## Simple Bio Tracability Example

Gary Barker, IFR developed this example. The example is taken from this source

A Bayesian network is a compact model representation used for reasoning when a considerable amount of uncertainty is associated with the information that quantifies a system (i.e., a food chain). Such a model includes steps in the chain and processes along the chain, together with prior probability distributions on these steps and conditional probability distributions describing dependencies. A Bayesian network facilitates inference, i.e., it supports *tracing*. Figure 1 shows a limited-memory influence diagram representation of the problem domain called *SimpleTrace*.

Figure 1: The SimpleTrace network.

The SimpleTrace network represents a finite chain of events with five identified (observable) elements i=0,4. At each stage of the chain an agent has a concentration Ni (The logarithm, LogNi, is the representative random variable). At each stage there is an uncertain source of agent with a fixed concentration 0.1. Boolean variables, Si, quatify the sources - all sources have prior probability 0.005.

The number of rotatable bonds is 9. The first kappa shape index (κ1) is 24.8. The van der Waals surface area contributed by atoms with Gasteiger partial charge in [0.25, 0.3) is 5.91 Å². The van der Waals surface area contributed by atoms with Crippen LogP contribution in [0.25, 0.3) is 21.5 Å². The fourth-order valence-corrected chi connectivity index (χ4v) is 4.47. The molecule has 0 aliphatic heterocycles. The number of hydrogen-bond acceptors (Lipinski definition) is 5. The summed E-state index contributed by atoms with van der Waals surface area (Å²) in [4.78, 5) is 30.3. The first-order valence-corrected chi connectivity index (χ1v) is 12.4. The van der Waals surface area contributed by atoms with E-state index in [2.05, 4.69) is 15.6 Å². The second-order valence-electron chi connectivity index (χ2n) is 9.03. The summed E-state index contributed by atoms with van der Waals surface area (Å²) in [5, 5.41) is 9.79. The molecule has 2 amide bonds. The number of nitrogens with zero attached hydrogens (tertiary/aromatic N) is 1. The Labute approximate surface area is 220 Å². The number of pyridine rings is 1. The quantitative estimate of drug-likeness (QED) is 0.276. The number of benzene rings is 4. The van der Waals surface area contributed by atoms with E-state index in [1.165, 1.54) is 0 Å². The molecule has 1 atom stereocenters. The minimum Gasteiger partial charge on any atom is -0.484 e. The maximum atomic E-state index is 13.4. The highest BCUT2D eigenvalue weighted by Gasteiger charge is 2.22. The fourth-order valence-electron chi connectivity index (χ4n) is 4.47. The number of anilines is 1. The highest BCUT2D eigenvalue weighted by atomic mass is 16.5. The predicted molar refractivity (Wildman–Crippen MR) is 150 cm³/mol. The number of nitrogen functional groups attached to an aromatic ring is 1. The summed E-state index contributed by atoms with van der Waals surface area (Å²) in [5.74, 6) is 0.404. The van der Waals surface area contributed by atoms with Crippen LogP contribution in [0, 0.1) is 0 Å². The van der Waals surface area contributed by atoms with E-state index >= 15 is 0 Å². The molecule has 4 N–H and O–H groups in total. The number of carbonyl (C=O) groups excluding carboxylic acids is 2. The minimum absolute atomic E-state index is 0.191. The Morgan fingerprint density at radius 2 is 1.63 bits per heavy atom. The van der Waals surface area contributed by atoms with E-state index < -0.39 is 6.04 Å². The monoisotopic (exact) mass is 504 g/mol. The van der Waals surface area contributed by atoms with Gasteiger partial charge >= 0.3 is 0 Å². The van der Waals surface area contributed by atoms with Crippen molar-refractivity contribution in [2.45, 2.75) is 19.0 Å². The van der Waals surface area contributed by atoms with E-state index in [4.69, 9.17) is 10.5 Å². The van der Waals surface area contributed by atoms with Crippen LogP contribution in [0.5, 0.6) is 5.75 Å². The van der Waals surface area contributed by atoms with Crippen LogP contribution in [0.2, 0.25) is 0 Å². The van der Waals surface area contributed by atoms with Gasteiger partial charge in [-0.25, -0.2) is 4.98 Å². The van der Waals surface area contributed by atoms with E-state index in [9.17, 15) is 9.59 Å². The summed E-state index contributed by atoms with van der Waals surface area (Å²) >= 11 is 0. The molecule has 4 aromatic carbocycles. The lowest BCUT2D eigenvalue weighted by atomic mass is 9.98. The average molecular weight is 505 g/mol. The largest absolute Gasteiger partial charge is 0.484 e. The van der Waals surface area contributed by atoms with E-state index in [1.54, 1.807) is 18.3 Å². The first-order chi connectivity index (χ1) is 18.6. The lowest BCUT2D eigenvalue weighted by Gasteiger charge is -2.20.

Between consequtive elements in the chain finite concentrations of agent grow with according to an uncertain growth factor, in the range 1 - 100, expressed as log(Ni+1/Ni) ~ Beta(m,m,0,2). (In the network represenattion concentrations Ni < 0.01 are considered zero - the lowest concentration state acts as a sink). The growth factor is the same for all transitions. A decision node (Precision) can be used to choose m=200,20,1 (High, Medium, Low precision concerning the growth factor).

SimpleTrace illustrates a "trace" operation. Observations of the end point concentration, i.e. evidence entered at LogN4, provides posterior belief concerning the sources (source strengths). The ability to 'identify' a source as the origin of observed agents (i.e. "trace") depends on the decision concerning the precision of the growth factor.

We have five time-steps in the food chain; every time-step is characterized by a population-distribution of a pathogen (LogN0 to LogN4). At every time-step we have a potential source of contamination (Source 0 to 4). Every population size only depends on the previous polulation size and on an element of growth. The latter is express by the growth factor. We assume that we can only measure the population size at the last time-step.

**Demonstration of the model**

Select Growth Precision

Enter the measured value (possible values are between -3 and 7.25)

**Analysis Results**

Possible Source | Probability | Probability (bar view) |

Source 0: | ||

Source 1: | ||

Source 2: | ||

Source 3: | ||

Source 4: |

When we using the above web form enter the observation that the contamination at the last time-step, Log4N, is 1.35, the information propagation computed by HUGIN updates the beliefs on the initial contamination. It can be seen that the contamination probably occurred at time-step 2. There is a probability of 94.96% that the contamination came from Source 2.